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Summerfest Daily Highlights: Wednesday, June 27

Rascal Flatts w/ Little Big Town, Kool and the Gang and Steve Miller Band

Jun. 20, 2012
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Rascal Flatts w/ Little Big Town, Eli Young Band and Edens Edge
Marcus Amphitheater, 7:30 p.m.

It's easy to see why Rascal Flatts has become one of America's favorite country bands. The group, which met up in Nashville by way of Columbus, Ohio, includes lead vocalist Gary LeVox, multi-instrumentalist Jay DeMarcus, and vocalist and lead guitarist Joe Don Rooney. Rascal Flatts creates country music that appeals to young and old alike, making it one big family affair (LeVox and DeMarcus are second cousins).

These Rascals started out strong in 2000 with their self-titled debut and the hit “Prayin' for Daylight,” a song that got them signed to a label in the first place. The debut's upbeat music and pleasant country-pop twangs propelled the next three hits to the Top 10: “This Everyday Love,” “While You Loved Me” and “I'm Movin' On,” which went on to win Song of the Year from the Academy of Country Music in 2002. Since then, the trio has released another eight albums, including 2012's Changed. About the only thing that's changed for Rascal Flatts is their audiences: They keep getting bigger and bigger. —Harry Cherkinian

Kool and the Gang
Miller Lite Oasis, 10 p.m.

Nothing moves a crowd as quickly as a solid funk beat, music that de-emphasizes melody and harmony and brings the rhythm groove of bass and drums to the forefront. No practitioner has met with quite as much success as Kool and the Gang, the Jersey City, N.J., ambassadors of classic funk.

Started in 1964 as the Jazziacs by Robert “Kool” Bell and his brother Ronald, whose father was friends with jazz great Thelonious Monk, the group quickly began mixing its jazz with soul and rhythm-and-blues to develop a potent funk mixture. In 1967 they became Kool and the Flames, quickly abandoning the name to avoid confusion with The Famous Flames, James Brown's backup band. In 1969, they signed their first recording deal with De-Lite Records as Kool and the Gang.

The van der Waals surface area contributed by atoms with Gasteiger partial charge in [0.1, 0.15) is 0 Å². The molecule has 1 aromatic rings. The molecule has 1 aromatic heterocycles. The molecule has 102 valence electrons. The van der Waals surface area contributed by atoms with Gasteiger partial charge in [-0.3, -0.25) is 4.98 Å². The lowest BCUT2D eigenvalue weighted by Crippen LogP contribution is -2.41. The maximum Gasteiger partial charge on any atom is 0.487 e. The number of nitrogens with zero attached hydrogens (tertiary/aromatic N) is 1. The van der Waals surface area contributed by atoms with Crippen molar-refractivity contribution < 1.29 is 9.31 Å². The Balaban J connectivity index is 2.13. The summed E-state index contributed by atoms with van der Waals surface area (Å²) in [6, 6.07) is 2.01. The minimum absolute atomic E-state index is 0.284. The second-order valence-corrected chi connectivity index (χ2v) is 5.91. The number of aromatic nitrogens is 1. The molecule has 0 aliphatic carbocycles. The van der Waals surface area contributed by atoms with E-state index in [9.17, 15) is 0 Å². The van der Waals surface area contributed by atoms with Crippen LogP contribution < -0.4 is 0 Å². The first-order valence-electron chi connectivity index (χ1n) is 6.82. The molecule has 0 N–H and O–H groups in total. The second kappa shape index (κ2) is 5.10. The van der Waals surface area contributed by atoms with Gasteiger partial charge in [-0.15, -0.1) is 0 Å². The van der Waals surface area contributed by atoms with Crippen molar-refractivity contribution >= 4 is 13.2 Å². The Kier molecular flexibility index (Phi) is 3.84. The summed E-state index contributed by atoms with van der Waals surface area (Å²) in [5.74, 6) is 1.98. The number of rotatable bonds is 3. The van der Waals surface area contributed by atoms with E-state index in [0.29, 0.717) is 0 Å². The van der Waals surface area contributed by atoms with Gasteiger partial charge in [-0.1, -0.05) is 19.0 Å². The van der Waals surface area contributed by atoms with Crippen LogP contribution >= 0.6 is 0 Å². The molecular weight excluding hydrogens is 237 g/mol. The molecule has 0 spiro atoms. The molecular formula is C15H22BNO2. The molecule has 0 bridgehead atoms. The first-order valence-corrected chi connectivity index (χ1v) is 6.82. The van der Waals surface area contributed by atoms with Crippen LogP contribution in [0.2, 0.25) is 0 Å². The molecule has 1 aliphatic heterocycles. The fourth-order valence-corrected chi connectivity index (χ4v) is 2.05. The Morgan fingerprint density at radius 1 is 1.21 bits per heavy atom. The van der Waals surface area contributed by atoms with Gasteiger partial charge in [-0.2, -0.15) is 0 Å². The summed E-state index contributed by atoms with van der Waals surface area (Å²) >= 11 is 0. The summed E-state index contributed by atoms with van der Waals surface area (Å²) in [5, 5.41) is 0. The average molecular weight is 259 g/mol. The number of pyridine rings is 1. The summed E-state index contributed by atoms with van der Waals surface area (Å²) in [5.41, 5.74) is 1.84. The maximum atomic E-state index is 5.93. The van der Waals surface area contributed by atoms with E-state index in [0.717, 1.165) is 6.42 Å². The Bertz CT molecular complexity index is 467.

Along with drummer George Brown, alto saxophonist Dennis Thomas and others, the band recorded a string of hits, including “Open Sesame,” picked up for the Saturday Night Fever soundtrack, and “Jungle Boogie,” used in the film Pulp Fiction. There's a good chance their biggest hit, “Celebration,” is played at some public event somewhere in the world every day of the year.

The Bells, Brown and Thomas are still with the band, bringing their distinctive brand of funk to fans old and new. —Michael Muckian

Steve Miller Band

BMO Harris Pavilion with Miller Lite, 10 p.m.

Some people call him the Space Cowboy, some call him the Gangster of Love. But whatever his nom de tune, Milwaukee native Steve Miller is coming home. Miller, a scion of the 1960s San Francisco rock scene, got his musical start in the Badger State. Born in Milwaukee in 1943, Miller was 4 years old when an uncle gave him his first guitar. Family friend Les Paul taught him some early licks and told him that musically he “was really going places.”

When the Millers moved to Dallas, a series of musicians played in the family living room, including blues great T-Bone Walker. Miller formed his first band with high-school friend Boz Scaggs, who then followed Miller to UW-Madison, where they formed other bands with fellow student and current Madison-based jazz pianist and NPR personality Ben Sidran, author of “Space Cowboy.”

After not quite graduating from UW-Madison, Miller became part of the Chicago blues scene, then migrated to San Francisco as the psychedelic sound was beginning to emerge. His pop side eventually flourished as “The Joker,” “Take the Money and Run,” “Fly Like an Eagle” and other hits entered his repertoire.

Listen for your favorites as well as cuts from his 2010 album Bingo! And be prepared to add “Badger” to his list of musical identities. —Michael Muckian


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